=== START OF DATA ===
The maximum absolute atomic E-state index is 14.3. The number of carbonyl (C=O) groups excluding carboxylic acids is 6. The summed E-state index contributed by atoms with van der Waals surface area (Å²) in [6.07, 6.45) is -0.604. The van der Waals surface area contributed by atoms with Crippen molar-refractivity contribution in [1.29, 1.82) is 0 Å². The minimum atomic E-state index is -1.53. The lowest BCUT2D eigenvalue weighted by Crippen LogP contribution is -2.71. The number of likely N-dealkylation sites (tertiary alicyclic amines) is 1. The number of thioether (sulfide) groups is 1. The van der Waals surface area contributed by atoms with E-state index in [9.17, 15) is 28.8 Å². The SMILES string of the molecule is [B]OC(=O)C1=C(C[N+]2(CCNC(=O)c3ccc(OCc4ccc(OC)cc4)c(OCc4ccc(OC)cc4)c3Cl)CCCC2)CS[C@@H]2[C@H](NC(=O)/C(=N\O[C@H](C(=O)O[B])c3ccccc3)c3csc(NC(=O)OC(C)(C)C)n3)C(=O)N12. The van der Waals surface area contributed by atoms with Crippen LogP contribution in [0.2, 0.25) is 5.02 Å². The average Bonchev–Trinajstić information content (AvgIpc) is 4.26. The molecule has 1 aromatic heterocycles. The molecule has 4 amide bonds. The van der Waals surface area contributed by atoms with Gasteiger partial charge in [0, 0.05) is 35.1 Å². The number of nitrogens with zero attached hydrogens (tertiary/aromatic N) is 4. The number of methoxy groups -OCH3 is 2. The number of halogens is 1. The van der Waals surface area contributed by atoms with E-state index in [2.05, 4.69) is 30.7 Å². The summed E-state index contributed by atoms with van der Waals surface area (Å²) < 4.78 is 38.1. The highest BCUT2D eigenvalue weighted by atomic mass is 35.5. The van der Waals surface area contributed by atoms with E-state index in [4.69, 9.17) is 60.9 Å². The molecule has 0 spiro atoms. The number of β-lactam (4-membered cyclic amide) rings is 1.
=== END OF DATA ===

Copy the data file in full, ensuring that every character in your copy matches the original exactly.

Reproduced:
The maximum absolute atomic E-state index is 14.3. The number of carbonyl (C=O) groups excluding carboxylic acids is 6. The summed E-state index contributed by atoms with van der Waals surface area (Å²) in [6.07, 6.45) is -0.604. The van der Waals surface area contributed by atoms with Crippen molar-refractivity contribution in [1.29, 1.82) is 0 Å². The minimum atomic E-state index is -1.53. The lowest BCUT2D eigenvalue weighted by Crippen LogP contribution is -2.71. The number of likely N-dealkylation sites (tertiary alicyclic amines) is 1. The number of thioether (sulfide) groups is 1. The van der Waals surface area contributed by atoms with E-state index in [9.17, 15) is 28.8 Å². The SMILES string of the molecule is [B]OC(=O)C1=C(C[N+]2(CCNC(=O)c3ccc(OCc4ccc(OC)cc4)c(OCc4ccc(OC)cc4)c3Cl)CCCC2)CS[C@@H]2[C@H](NC(=O)/C(=N\O[C@H](C(=O)O[B])c3ccccc3)c3csc(NC(=O)OC(C)(C)C)n3)C(=O)N12. The van der Waals surface area contributed by atoms with Crippen LogP contribution in [0.2, 0.25) is 5.02 Å². The average Bonchev–Trinajstić information content (AvgIpc) is 4.26. The molecule has 1 aromatic heterocycles. The molecule has 4 amide bonds. The van der Waals surface area contributed by atoms with Gasteiger partial charge in [0, 0.05) is 35.1 Å². The number of nitrogens with zero attached hydrogens (tertiary/aromatic N) is 4. The number of methoxy groups -OCH3 is 2. The number of halogens is 1. The van der Waals surface area contributed by atoms with E-state index in [2.05, 4.69) is 30.7 Å². The summed E-state index contributed by atoms with van der Waals surface area (Å²) < 4.78 is 38.1. The highest BCUT2D eigenvalue weighted by atomic mass is 35.5. The van der Waals surface area contributed by atoms with E-state index in [4.69, 9.17) is 60.9 Å². The molecule has 0 spiro atoms. The number of β-lactam (4-membered cyclic amide) rings is 1.